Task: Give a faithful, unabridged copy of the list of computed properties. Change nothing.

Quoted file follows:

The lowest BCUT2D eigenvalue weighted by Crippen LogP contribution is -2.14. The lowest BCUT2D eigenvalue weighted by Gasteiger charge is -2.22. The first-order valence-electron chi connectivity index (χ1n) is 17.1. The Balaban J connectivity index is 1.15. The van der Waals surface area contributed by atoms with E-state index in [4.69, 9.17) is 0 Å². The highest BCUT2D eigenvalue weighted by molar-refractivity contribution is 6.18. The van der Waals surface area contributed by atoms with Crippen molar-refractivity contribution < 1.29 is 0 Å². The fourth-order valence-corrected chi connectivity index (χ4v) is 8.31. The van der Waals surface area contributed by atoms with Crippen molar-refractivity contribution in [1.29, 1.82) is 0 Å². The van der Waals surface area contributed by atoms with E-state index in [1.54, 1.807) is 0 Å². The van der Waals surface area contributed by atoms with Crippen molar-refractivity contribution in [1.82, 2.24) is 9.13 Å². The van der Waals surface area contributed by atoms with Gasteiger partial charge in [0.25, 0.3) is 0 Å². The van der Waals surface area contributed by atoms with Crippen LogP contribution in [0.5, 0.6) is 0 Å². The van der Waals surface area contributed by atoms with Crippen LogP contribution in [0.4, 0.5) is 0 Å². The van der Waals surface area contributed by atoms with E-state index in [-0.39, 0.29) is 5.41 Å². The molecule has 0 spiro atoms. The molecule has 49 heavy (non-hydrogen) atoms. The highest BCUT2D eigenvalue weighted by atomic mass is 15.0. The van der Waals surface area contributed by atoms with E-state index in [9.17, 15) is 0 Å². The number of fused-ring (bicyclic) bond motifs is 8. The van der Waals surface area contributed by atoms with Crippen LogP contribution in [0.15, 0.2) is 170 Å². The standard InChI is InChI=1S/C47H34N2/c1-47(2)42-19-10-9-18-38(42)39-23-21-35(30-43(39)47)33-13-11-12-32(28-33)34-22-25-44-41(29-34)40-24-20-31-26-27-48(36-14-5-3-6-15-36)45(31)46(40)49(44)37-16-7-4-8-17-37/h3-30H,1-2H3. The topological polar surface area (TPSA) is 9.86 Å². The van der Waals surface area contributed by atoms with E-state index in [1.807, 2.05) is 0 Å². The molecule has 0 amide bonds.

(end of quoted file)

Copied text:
The lowest BCUT2D eigenvalue weighted by Crippen LogP contribution is -2.14. The lowest BCUT2D eigenvalue weighted by Gasteiger charge is -2.22. The first-order valence-electron chi connectivity index (χ1n) is 17.1. The Balaban J connectivity index is 1.15. The van der Waals surface area contributed by atoms with E-state index in [4.69, 9.17) is 0 Å². The highest BCUT2D eigenvalue weighted by molar-refractivity contribution is 6.18. The van der Waals surface area contributed by atoms with Crippen molar-refractivity contribution < 1.29 is 0 Å². The fourth-order valence-corrected chi connectivity index (χ4v) is 8.31. The van der Waals surface area contributed by atoms with Crippen molar-refractivity contribution in [1.29, 1.82) is 0 Å². The van der Waals surface area contributed by atoms with E-state index in [1.54, 1.807) is 0 Å². The van der Waals surface area contributed by atoms with Crippen molar-refractivity contribution in [1.82, 2.24) is 9.13 Å². The van der Waals surface area contributed by atoms with Gasteiger partial charge in [0.25, 0.3) is 0 Å². The van der Waals surface area contributed by atoms with Crippen LogP contribution in [0.5, 0.6) is 0 Å². The van der Waals surface area contributed by atoms with Crippen LogP contribution in [0.4, 0.5) is 0 Å². The van der Waals surface area contributed by atoms with E-state index in [-0.39, 0.29) is 5.41 Å². The molecule has 0 spiro atoms. The molecule has 49 heavy (non-hydrogen) atoms. The highest BCUT2D eigenvalue weighted by atomic mass is 15.0. The van der Waals surface area contributed by atoms with E-state index in [9.17, 15) is 0 Å². The number of fused-ring (bicyclic) bond motifs is 8. The van der Waals surface area contributed by atoms with Crippen LogP contribution in [0.15, 0.2) is 170 Å². The standard InChI is InChI=1S/C47H34N2/c1-47(2)42-19-10-9-18-38(42)39-23-21-35(30-43(39)47)33-13-11-12-32(28-33)34-22-25-44-41(29-34)40-24-20-31-26-27-48(36-14-5-3-6-15-36)45(31)46(40)49(44)37-16-7-4-8-17-37/h3-30H,1-2H3. The topological polar surface area (TPSA) is 9.86 Å². The van der Waals surface area contributed by atoms with E-state index in [1.807, 2.05) is 0 Å². The molecule has 0 amide bonds.